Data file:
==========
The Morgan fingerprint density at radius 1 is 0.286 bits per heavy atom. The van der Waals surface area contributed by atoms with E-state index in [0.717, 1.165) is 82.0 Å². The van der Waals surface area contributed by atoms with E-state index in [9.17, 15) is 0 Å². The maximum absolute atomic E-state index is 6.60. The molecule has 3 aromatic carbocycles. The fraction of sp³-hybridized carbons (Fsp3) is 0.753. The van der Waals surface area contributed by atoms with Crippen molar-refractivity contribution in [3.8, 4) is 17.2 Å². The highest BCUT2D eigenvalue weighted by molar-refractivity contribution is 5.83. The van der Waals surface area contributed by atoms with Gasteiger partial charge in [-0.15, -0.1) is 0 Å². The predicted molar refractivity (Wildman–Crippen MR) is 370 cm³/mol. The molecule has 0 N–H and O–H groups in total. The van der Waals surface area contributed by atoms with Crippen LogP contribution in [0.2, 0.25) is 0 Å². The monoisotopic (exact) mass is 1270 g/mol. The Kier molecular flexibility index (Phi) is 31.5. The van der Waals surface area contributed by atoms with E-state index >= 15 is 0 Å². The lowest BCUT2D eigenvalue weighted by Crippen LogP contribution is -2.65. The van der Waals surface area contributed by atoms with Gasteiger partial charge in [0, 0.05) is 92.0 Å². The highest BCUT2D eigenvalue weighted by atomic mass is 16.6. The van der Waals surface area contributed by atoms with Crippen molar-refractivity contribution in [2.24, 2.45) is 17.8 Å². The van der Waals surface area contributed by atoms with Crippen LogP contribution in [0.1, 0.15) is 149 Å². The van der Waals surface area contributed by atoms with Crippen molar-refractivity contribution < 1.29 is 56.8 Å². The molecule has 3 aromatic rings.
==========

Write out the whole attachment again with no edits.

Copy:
The Morgan fingerprint density at radius 1 is 0.286 bits per heavy atom. The van der Waals surface area contributed by atoms with E-state index in [0.717, 1.165) is 82.0 Å². The van der Waals surface area contributed by atoms with E-state index in [9.17, 15) is 0 Å². The maximum absolute atomic E-state index is 6.60. The molecule has 3 aromatic carbocycles. The fraction of sp³-hybridized carbons (Fsp3) is 0.753. The van der Waals surface area contributed by atoms with Crippen molar-refractivity contribution in [3.8, 4) is 17.2 Å². The highest BCUT2D eigenvalue weighted by molar-refractivity contribution is 5.83. The van der Waals surface area contributed by atoms with Gasteiger partial charge in [-0.15, -0.1) is 0 Å². The predicted molar refractivity (Wildman–Crippen MR) is 370 cm³/mol. The molecule has 0 N–H and O–H groups in total. The van der Waals surface area contributed by atoms with Crippen LogP contribution in [0.2, 0.25) is 0 Å². The monoisotopic (exact) mass is 1270 g/mol. The Kier molecular flexibility index (Phi) is 31.5. The van der Waals surface area contributed by atoms with E-state index >= 15 is 0 Å². The lowest BCUT2D eigenvalue weighted by Crippen LogP contribution is -2.65. The van der Waals surface area contributed by atoms with Gasteiger partial charge in [0, 0.05) is 92.0 Å². The highest BCUT2D eigenvalue weighted by atomic mass is 16.6. The van der Waals surface area contributed by atoms with Crippen molar-refractivity contribution in [2.24, 2.45) is 17.8 Å². The van der Waals surface area contributed by atoms with Crippen LogP contribution in [0.1, 0.15) is 149 Å². The van der Waals surface area contributed by atoms with Crippen molar-refractivity contribution < 1.29 is 56.8 Å². The molecule has 3 aromatic rings.